The case of Anders Breivik, who killed 77 people in Oslo and the island of UtØya in July 2011 is unusual, to say the least. Not only were the killings horrific in their calm and calculated brutality, but at the trial the prosecution argued that Breivik was insane and should be detained for psychiatric treatment, whereas the defence argued that he was criminally responsible and should be sent to prison.
This year has seen the killing of three wanted men, all active in politics in their own peculiar ways: Osama bin Laden of al-Qaeda, Anwar al-Awlaki, the Islamist internet preacher based in Yemen, and Muammar Gaddafi, the ousted ‘Brother Leader’ of Libya. The circumstances of these killings were different, but they have generated both an exuberant sense of justice done and, at the same time, serious concerns about the legality and ethics of such acts.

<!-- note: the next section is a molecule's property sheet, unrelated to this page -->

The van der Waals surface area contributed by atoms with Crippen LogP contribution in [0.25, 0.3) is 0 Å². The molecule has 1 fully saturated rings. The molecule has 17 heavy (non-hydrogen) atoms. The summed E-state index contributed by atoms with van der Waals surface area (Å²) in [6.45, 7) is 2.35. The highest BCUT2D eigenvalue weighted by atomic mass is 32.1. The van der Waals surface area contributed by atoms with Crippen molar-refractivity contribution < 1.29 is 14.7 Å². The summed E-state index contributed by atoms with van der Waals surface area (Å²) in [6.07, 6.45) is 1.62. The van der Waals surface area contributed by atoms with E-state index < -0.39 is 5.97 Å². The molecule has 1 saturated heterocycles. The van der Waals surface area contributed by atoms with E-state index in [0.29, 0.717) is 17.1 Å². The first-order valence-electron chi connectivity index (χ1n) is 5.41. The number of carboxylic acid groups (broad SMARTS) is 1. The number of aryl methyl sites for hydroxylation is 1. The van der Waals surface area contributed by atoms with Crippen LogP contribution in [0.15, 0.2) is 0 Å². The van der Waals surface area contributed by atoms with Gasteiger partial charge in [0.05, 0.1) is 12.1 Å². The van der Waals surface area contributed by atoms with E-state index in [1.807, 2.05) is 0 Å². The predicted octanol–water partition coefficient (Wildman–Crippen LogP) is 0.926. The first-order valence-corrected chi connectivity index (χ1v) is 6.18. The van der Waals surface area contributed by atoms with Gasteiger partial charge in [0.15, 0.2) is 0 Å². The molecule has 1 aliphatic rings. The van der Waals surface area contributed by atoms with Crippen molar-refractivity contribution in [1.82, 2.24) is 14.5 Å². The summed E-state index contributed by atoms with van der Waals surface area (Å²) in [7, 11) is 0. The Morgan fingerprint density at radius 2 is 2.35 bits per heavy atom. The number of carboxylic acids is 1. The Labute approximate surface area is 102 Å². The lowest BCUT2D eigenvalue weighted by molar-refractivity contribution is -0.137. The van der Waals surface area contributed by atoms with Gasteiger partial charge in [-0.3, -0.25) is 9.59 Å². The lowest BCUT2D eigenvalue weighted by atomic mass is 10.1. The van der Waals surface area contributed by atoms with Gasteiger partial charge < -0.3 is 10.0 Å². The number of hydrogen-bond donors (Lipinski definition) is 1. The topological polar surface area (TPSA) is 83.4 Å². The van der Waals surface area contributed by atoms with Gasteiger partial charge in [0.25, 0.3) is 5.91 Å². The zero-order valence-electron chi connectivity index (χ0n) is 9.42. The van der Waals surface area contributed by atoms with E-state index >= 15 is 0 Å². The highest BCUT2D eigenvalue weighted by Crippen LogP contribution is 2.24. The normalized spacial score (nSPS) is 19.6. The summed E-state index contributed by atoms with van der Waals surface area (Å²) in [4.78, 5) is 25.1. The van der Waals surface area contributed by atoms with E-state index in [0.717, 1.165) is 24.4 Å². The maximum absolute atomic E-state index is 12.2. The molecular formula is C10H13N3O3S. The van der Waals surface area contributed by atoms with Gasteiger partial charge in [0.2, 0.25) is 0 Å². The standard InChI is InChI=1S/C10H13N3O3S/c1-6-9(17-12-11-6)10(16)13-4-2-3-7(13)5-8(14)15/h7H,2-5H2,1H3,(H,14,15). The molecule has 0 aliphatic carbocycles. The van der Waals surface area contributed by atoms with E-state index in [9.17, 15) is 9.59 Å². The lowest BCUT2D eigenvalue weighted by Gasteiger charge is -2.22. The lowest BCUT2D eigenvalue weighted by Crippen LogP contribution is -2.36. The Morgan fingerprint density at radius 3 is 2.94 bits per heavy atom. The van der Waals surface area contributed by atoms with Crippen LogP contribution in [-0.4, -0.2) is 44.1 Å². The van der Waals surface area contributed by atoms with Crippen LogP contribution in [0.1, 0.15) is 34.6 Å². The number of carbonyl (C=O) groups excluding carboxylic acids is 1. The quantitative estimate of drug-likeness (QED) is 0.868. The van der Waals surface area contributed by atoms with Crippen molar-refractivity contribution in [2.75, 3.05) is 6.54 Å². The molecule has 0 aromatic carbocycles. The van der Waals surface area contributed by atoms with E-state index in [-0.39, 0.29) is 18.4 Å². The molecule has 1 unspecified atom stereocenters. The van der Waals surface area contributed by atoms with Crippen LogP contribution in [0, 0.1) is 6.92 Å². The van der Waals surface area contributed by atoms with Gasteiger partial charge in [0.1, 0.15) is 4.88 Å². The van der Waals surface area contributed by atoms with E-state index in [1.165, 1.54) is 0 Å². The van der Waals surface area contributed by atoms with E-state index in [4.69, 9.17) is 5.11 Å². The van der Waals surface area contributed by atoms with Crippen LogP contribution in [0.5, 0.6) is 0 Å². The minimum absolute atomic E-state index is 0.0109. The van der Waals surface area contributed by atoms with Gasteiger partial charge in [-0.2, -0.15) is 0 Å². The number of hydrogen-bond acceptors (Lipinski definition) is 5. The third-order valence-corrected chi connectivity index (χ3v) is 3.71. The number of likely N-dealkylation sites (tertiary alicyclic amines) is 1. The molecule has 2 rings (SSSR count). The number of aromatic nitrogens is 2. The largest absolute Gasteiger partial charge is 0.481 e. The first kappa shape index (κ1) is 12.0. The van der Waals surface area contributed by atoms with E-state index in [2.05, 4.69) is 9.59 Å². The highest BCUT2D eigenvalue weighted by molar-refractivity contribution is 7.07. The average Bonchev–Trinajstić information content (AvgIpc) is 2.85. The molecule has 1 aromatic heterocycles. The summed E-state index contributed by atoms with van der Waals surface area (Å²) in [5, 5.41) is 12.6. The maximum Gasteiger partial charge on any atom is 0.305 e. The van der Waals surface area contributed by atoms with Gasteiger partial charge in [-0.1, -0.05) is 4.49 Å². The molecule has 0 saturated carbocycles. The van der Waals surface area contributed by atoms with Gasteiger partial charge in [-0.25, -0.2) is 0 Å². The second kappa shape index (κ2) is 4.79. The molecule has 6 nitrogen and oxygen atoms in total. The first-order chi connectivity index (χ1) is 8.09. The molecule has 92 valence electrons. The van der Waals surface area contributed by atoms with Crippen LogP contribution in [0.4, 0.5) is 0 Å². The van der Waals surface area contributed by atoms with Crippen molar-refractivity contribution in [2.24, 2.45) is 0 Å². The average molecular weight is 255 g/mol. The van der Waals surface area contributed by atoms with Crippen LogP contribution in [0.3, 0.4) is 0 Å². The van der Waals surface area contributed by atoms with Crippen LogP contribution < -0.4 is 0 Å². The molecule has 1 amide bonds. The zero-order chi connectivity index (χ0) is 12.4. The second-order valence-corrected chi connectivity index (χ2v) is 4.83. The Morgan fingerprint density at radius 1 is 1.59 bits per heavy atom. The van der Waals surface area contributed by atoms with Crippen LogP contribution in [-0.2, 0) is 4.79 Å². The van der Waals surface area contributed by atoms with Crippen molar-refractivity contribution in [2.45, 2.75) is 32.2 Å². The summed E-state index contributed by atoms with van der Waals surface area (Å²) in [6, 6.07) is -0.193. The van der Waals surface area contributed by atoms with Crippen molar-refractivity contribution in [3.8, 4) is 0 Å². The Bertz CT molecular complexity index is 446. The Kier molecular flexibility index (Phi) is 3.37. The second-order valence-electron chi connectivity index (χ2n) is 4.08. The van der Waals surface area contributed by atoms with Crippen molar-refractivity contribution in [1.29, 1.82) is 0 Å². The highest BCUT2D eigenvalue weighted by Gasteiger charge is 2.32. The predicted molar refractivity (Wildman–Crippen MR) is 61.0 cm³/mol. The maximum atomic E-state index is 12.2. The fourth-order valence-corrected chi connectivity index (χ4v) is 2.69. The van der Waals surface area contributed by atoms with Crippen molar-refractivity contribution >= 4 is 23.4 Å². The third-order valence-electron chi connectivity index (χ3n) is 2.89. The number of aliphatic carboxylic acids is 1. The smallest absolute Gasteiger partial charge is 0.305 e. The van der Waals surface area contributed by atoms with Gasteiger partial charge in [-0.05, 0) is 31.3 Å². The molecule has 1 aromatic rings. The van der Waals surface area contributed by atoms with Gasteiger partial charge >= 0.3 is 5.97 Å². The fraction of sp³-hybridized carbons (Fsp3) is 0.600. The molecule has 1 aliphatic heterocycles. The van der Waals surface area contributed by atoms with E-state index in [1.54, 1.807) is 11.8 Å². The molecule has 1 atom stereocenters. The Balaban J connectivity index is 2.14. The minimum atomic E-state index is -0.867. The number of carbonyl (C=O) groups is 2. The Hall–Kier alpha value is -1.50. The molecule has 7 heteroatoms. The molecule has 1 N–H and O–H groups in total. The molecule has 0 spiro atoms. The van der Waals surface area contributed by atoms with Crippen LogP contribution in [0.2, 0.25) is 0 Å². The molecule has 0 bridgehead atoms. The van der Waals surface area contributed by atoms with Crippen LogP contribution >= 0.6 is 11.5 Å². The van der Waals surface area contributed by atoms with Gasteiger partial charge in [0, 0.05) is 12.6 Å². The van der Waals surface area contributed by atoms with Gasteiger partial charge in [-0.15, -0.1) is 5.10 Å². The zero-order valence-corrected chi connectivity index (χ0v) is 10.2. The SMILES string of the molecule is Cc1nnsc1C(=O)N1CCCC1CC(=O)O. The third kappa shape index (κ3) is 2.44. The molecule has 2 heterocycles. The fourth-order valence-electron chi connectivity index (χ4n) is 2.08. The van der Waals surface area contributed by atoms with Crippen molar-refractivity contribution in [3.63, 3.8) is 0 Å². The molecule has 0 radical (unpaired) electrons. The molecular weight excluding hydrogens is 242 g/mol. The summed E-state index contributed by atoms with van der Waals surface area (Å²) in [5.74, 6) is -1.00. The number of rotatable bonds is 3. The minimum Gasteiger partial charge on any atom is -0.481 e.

Crime is currently in the news even more than usual, following numerous high profile events that took place during the summer months. In July, we heard detailed revelations of the illegal activities of newspapers in order to obtain stories and in August, we had the civil disturbances in a number of major cities in Britain.
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